Conclusions

In this nationwide survey, MS specialist physicians and other clinicians serving on regional NMSS Healthcare Provider Councils across the U.S. reported major changes in their delivery of MS care during the COVID-19 pandemic. Further research is warranted to explore these trends and to develop consensus guidelines on best treatment practices for patients living with MS.

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Clinical Outcome Measures Poster Presentation

P0142 - Real-world effectiveness of dimethyl fumarate versus fingolimod using novel outcomes in a heterogeneous patient cohort (ID 708)

Speakers
Presentation Number
P0142
Presentation Topic
Clinical Outcome Measures

Abstract

Background

Prior studies suggested comparable effectiveness of dimethyl fumarate (DMF) and fingolimod (FTY) in multiple sclerosis (MS) using relapses and traditional MRI metrics. We expanded on these assessments with new outcomes, while also accounting for comorbidities.

Objectives

Compare the real-world effectiveness of DMF vs. FTY with standardized neuroperformance, MRI, and biomarker (serum neurofilament light [sNfL]) measures.

Methods

Patients were eligible if on DMF or FTY at enrollment in the MS Partners Advancing Technology and Health Solutions (MS PATHS) network with ≥1 year of follow up and ≥1 MRI in the previous year. Sensitivity analysis included a sub-group of patients who initiated DMF or FTY within 2 years prior to MS PATHS. Propensity score weighting model covariates included demographics, MS disease history parameters, clinical and radiographic characteristics, cardiovascular disease, and diabetes. Generalized estimating equation (GEE) models assessed the differences in means and in 1-year change in neuroperformance and MRI outcomes. Logistic regression models compared sNfL with age-adjusted normative thresholds.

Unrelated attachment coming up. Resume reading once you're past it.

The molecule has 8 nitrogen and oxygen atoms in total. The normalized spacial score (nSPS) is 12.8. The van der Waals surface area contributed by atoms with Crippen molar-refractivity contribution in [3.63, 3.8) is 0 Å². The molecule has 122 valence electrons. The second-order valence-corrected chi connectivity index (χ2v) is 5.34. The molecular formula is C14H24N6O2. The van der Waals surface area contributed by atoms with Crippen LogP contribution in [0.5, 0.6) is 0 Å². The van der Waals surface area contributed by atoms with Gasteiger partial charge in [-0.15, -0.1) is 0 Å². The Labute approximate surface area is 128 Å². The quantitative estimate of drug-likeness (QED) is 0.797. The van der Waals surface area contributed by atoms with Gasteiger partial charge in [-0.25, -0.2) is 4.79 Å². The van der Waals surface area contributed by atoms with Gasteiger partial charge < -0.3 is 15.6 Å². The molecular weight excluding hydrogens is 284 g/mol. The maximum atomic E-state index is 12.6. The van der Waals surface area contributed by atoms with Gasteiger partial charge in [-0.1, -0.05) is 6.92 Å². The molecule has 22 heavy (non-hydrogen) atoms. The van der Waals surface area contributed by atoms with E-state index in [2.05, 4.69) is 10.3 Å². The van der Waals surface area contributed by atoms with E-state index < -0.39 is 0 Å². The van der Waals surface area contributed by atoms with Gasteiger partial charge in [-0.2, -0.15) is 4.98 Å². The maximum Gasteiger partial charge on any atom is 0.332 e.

Results

644 DMF and 564 FTY patients had neuroperformance data, 194-354 DMF and 201-385 FTY patients had MRI assessments, 152 DMF and 118 FTY patients had NfL samples. The number of follow-up assessments was comparable between groups (approximately 2 clinical, 2 MRI, and 1 biomarker). Mean time (SD) since treatment initiation was 2.2 (1.5) years for DMF and 2.6 (2.1) years for FTY. No differences were observed in the means or slopes of change for any of the analyzed outcomes. Differences in slopes of change were minimal for processing speed (0.06, p=0.8), manual dexterity (-0.1, p=0.5), walking speed (-0.03, p=0.7), contrast sensitivity (-0.03, p=0.9), patient-determined disease steps (0.02, p=0.5), relapses (0.001, p=0.9), brain parenchymal fraction (0.0003, p=0.3), new T2 lesions (0.3, p=0.1), Gd+ lesions (0.1, p=0.1), and grey matter fraction (0.002, p=0.2). There was no difference in the proportion of patients with elevated sNfL (p=0.12). The sub-group consisted of 123 DMF and 130 FTY patients with mean time (SD) since treatment initiation of 10.2 (6.9) and 10.9 (7.2) months, respectively. Subgroup sensitivity analyses showed similar findings.